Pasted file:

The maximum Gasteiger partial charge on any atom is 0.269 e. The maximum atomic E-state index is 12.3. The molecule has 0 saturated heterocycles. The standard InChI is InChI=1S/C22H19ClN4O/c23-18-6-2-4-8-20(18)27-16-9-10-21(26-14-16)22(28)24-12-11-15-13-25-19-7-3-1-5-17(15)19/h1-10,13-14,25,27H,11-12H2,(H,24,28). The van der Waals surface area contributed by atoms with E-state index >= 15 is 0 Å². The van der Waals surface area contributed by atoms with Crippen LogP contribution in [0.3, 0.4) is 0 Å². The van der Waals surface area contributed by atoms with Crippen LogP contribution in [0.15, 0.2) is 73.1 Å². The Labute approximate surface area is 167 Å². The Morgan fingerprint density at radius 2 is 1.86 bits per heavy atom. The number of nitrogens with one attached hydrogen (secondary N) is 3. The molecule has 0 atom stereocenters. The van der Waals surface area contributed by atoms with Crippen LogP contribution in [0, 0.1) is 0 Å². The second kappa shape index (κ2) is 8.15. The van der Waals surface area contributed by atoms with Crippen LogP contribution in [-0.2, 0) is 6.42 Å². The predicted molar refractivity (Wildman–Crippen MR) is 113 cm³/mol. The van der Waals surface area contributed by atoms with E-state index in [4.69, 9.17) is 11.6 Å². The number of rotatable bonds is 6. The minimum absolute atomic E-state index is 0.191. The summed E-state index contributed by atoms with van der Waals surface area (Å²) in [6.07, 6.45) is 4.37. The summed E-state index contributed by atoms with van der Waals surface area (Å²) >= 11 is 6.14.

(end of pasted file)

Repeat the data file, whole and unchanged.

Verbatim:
The maximum Gasteiger partial charge on any atom is 0.269 e. The maximum atomic E-state index is 12.3. The molecule has 0 saturated heterocycles. The standard InChI is InChI=1S/C22H19ClN4O/c23-18-6-2-4-8-20(18)27-16-9-10-21(26-14-16)22(28)24-12-11-15-13-25-19-7-3-1-5-17(15)19/h1-10,13-14,25,27H,11-12H2,(H,24,28). The van der Waals surface area contributed by atoms with E-state index >= 15 is 0 Å². The van der Waals surface area contributed by atoms with Crippen LogP contribution in [0.3, 0.4) is 0 Å². The van der Waals surface area contributed by atoms with Crippen LogP contribution in [0.15, 0.2) is 73.1 Å². The Labute approximate surface area is 167 Å². The Morgan fingerprint density at radius 2 is 1.86 bits per heavy atom. The number of nitrogens with one attached hydrogen (secondary N) is 3. The molecule has 0 atom stereocenters. The van der Waals surface area contributed by atoms with Crippen LogP contribution in [0, 0.1) is 0 Å². The second kappa shape index (κ2) is 8.15. The van der Waals surface area contributed by atoms with Crippen LogP contribution in [-0.2, 0) is 6.42 Å². The predicted molar refractivity (Wildman–Crippen MR) is 113 cm³/mol. The van der Waals surface area contributed by atoms with E-state index in [4.69, 9.17) is 11.6 Å². The number of rotatable bonds is 6. The minimum absolute atomic E-state index is 0.191. The summed E-state index contributed by atoms with van der Waals surface area (Å²) in [6.07, 6.45) is 4.37. The summed E-state index contributed by atoms with van der Waals surface area (Å²) >= 11 is 6.14.